The collection and maintenance of the customer’s private insurance data are also necessary. It ensures that the CPI placements are accurate. Furthermore, when the customer purchases the required insurance, it helps in disbursing correct refunds. It shows the importance of the CPI provider by the lender. An optimal CPI supplier would offer efficient and easy ways to update their insurance to the customers on behalf of the lender.

What Does CPI Cover?

Now that we know the background of CPI, let’s look at what the contract includes. CPI agreement generally covers the physical damage to the vehicle, but it may also comprise protection against medical expenses and liabilities.
Physical protection under CPI includes comprehensive and collision coverage:
1. Comprehensive Coverage: Protects against weather and animal damage, vandalism, and theft.
2. Collision Coverage: Offers cushion against harm caused to the vehicle by a fixed or striking object, such as a car, wall, rail, or a building.

When Do Lenders Use CPI?

Lenders use CPI to mitigate the risk resulting from vehicle financing. Lenders can self-insure the unsecured damaged vehicles once they repossess them. Similarly, some of them use a portfolio protection program to hedge themselves against the risk, which regulators also encourage.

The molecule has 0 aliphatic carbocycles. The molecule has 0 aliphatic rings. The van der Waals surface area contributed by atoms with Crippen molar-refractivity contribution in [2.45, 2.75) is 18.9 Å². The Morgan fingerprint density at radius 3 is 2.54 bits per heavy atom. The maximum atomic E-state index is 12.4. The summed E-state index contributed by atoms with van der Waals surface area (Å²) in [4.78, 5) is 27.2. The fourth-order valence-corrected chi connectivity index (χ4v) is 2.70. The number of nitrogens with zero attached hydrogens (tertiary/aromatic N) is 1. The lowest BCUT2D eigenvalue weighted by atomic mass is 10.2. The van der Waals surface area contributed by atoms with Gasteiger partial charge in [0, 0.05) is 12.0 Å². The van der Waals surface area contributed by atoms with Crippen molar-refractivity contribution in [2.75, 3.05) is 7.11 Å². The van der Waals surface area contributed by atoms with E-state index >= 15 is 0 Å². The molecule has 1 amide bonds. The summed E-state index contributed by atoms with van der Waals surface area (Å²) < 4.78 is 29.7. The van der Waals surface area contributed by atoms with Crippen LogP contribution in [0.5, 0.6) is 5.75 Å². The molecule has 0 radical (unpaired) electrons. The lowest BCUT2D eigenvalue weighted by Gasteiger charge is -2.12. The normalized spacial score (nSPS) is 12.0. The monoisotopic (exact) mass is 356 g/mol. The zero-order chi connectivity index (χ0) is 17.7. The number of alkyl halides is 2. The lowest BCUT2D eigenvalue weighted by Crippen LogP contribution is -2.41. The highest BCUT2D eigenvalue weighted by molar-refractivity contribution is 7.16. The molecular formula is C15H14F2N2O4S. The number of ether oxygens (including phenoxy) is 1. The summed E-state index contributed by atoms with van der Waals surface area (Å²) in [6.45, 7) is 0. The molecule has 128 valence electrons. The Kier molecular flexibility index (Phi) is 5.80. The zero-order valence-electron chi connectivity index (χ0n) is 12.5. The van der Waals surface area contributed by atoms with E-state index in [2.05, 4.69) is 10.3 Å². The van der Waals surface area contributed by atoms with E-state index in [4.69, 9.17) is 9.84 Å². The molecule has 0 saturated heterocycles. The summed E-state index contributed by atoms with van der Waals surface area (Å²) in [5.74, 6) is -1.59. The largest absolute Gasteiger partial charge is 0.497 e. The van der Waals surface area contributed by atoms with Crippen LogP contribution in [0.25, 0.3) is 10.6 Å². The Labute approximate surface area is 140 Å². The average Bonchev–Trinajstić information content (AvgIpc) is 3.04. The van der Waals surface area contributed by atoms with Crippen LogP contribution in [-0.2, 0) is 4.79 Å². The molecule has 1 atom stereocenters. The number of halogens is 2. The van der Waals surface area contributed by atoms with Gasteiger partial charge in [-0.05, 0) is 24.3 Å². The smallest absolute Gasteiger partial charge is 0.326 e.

These portfolio protection programs include agreements such as blanket policy and CPI, which most lenders use.

How Much Does CPI Cost?

Premiums on CPI can vary from provider to provider. However, CPI is more expensive than standard car insurance issued by regular companies. CPI, which is part of the lease agreement, requires you to retroactively pay the premium for the days your vehicle went without insurance coverage.
For instance, you loaned out a car on 1st January and had to get vehicle insurance on the same day. However, you went without adequate coverage for the whole of January. The lender would have an enforceable right to charge CPI premium for January and any succeeding month until you purchase car insurance.

How to Get a CPI Refund?

Sometimes, lenders and insurance companies make a mistake. They charge you for a CPI while you had an active insurance policy required by the vehicle loan. In this case, you’re eligible for a refund on the CPI premium paid.
However, to receive the refund, you must have valid evidence in the form of a declaration page or insurance card. Next, you need to contact your lender and prove them the insurance to receive the backdated refund. You should consider seeking legal advice if your lender fails to offer a refund even after providing valid evidence.


In both personal and business life, you have to face unseen risks. Hence, take precautions beforehand to avoid heavy damage from these hazards. Collateral Protection Insurance is one of such measures taken by vehicle lenders to steer clear of loss resulting from the loan. It’s an excellent option for lease-here-pay-here dealers to tackle borrowers who don’t purchase standard car insurance required by the financing. However, if CPI providers or lenders charge you a premium while you had standard insurance in place, you’re eligible for a refund after showing a piece of valid evidence.

Sources consulted:

Why Your Brakes Squeak

Reasons Why Your Brakes May be Squeaking and How to Fix Them